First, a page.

While Christmas is an important celebration to Filipinos, if you’ve recently moved you may not know if that is the case in Australia. Australians have their own unique traditions and customs when it comes to Christmas. Here are some of the traditional practices you may want to experience if you are in Australia for Christmas as a Filipino.


As if Christmas in a new country wasn’t challenging enough, being in Australia adds a whole new hurdle: Christmas is in summer because countries in the Southern hemisphere have opposite seasons during the “Ber” months. With the heat and the sunshine, there’s a lot of things you’ll do differently than if you were having Christmas in the Philippines.

Here are some Australian Christmas traditions you might want to try. Trade sweaters for swimsuits and dive into the fun:

  1. View the Myer Christmas window display in Bourke Street Mall, Melbourne

    If you are based in Melbourne, you may already be familiar with the two retail giants along Bourke Street: Myer and David Jones.

    Myer uses whimsical designs and robotics to create world-famous imaginative Christmas window displays. Visiting the Christmas windows of Myer is a Melburnian family tradition dating back to the 1960s. Some of the memorable themes in the past decades were: “Santa and the Olympics, “Twelve Days of Christmas”, and “How the Grinch Stole Christmas”. Every year has a different theme, which keeps families in suspense before their annual visit. In 2021, Beatrix Potter’s “The Tales of Peter Rabbit” is the display theme.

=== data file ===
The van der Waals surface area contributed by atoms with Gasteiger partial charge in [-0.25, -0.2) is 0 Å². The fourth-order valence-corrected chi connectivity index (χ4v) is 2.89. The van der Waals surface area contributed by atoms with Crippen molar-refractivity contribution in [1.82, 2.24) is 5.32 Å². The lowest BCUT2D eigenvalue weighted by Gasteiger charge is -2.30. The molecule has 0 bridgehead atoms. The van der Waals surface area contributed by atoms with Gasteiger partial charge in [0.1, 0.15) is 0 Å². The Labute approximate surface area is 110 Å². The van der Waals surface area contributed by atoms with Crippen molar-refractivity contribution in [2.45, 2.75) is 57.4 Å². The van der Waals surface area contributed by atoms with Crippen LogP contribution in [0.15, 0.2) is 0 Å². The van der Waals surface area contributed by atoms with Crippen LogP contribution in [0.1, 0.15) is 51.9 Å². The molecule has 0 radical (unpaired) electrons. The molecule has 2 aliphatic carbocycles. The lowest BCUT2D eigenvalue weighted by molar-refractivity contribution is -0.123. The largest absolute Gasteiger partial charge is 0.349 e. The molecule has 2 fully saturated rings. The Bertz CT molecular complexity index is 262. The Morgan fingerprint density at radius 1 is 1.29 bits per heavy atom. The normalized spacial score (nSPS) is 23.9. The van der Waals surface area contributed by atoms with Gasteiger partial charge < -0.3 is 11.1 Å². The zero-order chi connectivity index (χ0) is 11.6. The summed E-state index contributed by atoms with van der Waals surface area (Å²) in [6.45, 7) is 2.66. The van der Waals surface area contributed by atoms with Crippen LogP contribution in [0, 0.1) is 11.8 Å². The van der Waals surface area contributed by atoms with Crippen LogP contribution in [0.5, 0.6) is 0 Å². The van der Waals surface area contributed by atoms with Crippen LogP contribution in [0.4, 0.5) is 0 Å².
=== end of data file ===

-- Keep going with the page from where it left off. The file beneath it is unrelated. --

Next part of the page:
Your children can also meet and greet Santa Claus at Myer and have their photo taken. This year, bookings are essential. Be advised that Covid-safe protocols are in place.

    Australian Christmas traditions Myer store window

  2. Spend Christmas at your local beach with other Australians

    Swap a white Christmas indoors for white beaches, sun and sand angels. Aussies love going to the beach and Christmas day is no exception.

    Pack a cooler box filled with drinks and food and enjoy your Christmas day on the beach, alternatively get up for an early morning or sunset swim.

    Many of the usual Australian Christmas traditions apply here too. You can find the locals having a swim or a barbecue while dressed up in their Santa hats and reindeer antlers. Some even brave the heat in full Santa Claus outfits.

  3. Here are some of our favourite beaches in each Australian state so you can find your closest social spot.

    Australian Christmas traditions local Barbecue

  4. Barbecues: The Australian Christmas food of choice?

    Many people want to know what it is that Aussies eat for Christmas. Well, if there’s one thing that Aussies are obsessed with, it’s barbecues (“barbie” for short). If you’re unfamiliar with Australian slang, don’t fret! We have an Aussie slang guide perfect for beginners.

    Australians go crazy for anything that you can throw on a barbecue, especially burgers and snags. Snags are essentially sausages that you eat with caramelized onions and white bread. Snags may appear to look like regular sausage sandwiches, but locals usually associate them with good memories.

    Australians love seafood and prawns or shrimp on the barbecue are not uncommon to find, especially around Christmas time. All kinds of different seafood can be found around Christmas time – look out for oysters as well as crayfish.